A body­guard, a pop star, and a dead older brother

Wis­sam Charaf’s Heaven Sent more than mere lam­poon of Le­banese con­di­tion

The Daily Star (Lebanon) - - ARTS & CULTURE - RE­VIEW By Jim Quilty

BEIRUT: It some­times seems that Le­banese film­mak­ers are cap­tive to their coun­try’s re­cent his­tory, more some­how than their col­leagues over­seas. It’s not be­cause di­rec­tors only make movies about Le­banon’s 1975-1990 Civil War. Most do not.

It may be that the his­tory not only dic­tates what sto­ries are told but how they’re told.

Wis­sam Charaf’s “Heaven Sent” is a fic­tion film premised on how this coun­try’s Civil War res­onates though con­tem­po­rary Le­banon. It ad­dresses these themes se­ri­ously with­out ever stoop­ing to drama. At times amus­ing, it never be­comes proper com­edy.

The story cen­ters on Samir and Omar, two brothers who haven’t seen each other since Omar was a child. Samir (Ro­drigue Sleiman), the el­der, was a Civil War fighter who was re­ported killed. Omar (Raed Yassin) works as a night­club bouncer.

The two brothers meet when Samir shows up at the door of a subter­ranean night­club and is de­nied en­try by two of Omar’s col­leagues – one of them hi­lar­i­ously wield­ing nun­chakus (a mar­tial arts weapon from the Bruce Lee era).

Omar is sum­moned to help out and he promptly head-butts Samir to un­con­scious­ness. Only then does he rec­og­nize his dis­eased older brother.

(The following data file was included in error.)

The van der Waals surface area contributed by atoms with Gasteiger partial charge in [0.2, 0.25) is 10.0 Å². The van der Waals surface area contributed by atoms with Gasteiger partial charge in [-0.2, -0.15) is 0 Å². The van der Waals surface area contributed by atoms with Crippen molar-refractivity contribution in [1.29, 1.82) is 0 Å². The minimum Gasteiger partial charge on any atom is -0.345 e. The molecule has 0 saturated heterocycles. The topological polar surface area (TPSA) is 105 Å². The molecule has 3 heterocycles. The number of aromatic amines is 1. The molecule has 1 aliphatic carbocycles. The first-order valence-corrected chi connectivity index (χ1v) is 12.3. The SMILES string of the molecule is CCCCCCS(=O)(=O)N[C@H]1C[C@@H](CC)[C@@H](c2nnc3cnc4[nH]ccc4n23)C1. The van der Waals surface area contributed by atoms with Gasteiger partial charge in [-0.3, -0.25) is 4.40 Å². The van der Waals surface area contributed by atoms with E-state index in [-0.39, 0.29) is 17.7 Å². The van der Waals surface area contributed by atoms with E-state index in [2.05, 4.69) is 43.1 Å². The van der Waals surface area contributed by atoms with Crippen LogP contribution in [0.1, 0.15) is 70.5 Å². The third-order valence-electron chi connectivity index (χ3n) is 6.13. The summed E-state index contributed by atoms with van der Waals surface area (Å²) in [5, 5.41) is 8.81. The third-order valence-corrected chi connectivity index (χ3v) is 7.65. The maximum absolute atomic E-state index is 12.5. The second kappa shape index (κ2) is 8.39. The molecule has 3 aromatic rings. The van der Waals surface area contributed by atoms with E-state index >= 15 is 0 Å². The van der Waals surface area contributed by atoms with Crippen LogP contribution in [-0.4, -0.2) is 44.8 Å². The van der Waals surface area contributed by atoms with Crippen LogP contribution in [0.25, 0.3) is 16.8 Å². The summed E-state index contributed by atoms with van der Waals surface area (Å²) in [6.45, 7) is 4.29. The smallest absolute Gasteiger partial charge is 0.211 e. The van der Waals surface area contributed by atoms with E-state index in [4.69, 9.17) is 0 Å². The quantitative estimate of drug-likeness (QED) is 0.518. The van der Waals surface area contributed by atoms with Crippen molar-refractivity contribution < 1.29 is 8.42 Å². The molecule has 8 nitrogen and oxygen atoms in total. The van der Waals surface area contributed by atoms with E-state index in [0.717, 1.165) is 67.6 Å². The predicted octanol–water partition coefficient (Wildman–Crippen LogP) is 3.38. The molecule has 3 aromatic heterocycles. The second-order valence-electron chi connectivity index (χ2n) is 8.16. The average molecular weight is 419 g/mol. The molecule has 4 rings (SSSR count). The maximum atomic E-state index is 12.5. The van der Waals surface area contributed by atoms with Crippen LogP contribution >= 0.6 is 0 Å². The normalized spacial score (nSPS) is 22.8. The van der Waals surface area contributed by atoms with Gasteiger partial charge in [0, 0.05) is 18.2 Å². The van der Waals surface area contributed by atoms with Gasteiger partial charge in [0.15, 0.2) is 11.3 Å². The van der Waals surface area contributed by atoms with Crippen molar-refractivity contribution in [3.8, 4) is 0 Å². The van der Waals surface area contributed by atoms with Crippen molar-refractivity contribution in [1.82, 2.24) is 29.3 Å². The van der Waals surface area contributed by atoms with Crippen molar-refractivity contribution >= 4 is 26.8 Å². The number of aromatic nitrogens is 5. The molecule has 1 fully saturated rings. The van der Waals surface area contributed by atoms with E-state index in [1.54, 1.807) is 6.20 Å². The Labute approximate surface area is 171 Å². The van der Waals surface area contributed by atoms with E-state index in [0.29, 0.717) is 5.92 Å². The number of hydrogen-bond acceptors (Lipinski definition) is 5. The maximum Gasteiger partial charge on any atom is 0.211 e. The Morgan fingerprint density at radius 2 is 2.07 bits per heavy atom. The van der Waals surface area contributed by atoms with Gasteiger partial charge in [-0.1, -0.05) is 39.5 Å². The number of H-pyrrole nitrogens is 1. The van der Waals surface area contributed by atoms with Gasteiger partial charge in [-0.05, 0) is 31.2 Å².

Omar and his pal Rami (Said Ser­han) take Samir’s limp body back to the fam­ily flat. A doc­tor is sum­moned to ex­am­ine the once-dead brother. He’s healthy enough, the medic con­cludes, but his feet are in bad shape, so he pre­scribes an ur­gent pedi­cure.

Samir even­tu­ally comes to but, when Omar asks him where he’s been all these years, he’s not very help­ful.

“Let’s just say I es­caped,” he smiles hu­mor­lessly.

Samir re­mains a ques­tion mark for the du­ra­tion.

Omar too has a blank­ness about him. Stocky and shaven-headed, he looks the part of a thug, but along­side Samir he seems clumsy and in­ept. When the younger brother seems con­fused when try­ing to re­assem­ble his Glock au­to­matic hand­gun, Samir does it blind­folded in sec­onds.

Omar is about to be pro­moted – work­ing as a body­guard for Yas­min (Yumna Mar­wan), the raunchy pop singer who’s per­form­ing the night Samir ma­te­ri­al­izes. She needs a beefed-up se­cu­rity de­tail be­cause she too is tran­si­tion­ing – from sexy sub­pop celebrity to elected MP.

It seems she has an im­pact. Af­ter a press con­fer­ence to an­nounce her can­di­dacy, most of Yas­min’s se­cu­rity de­tail is killed in a mas­sive ex­plo­sion. She sur­vives only be­cause Omar shields her from the blast. He wakes up in the hos­pi­tal to find her thankyou note taped to a rocket launcher.

For his part, Rami, who sells clas­sic cars for a liv­ing, has de­cided to mi­grate to Ger­many. “I need to learn Ger­man,” he says.

“Look,” Omar tells him over a hand­ful of ham­burger, “the weather’s re­ally cold in Ger­many and the food sucks.”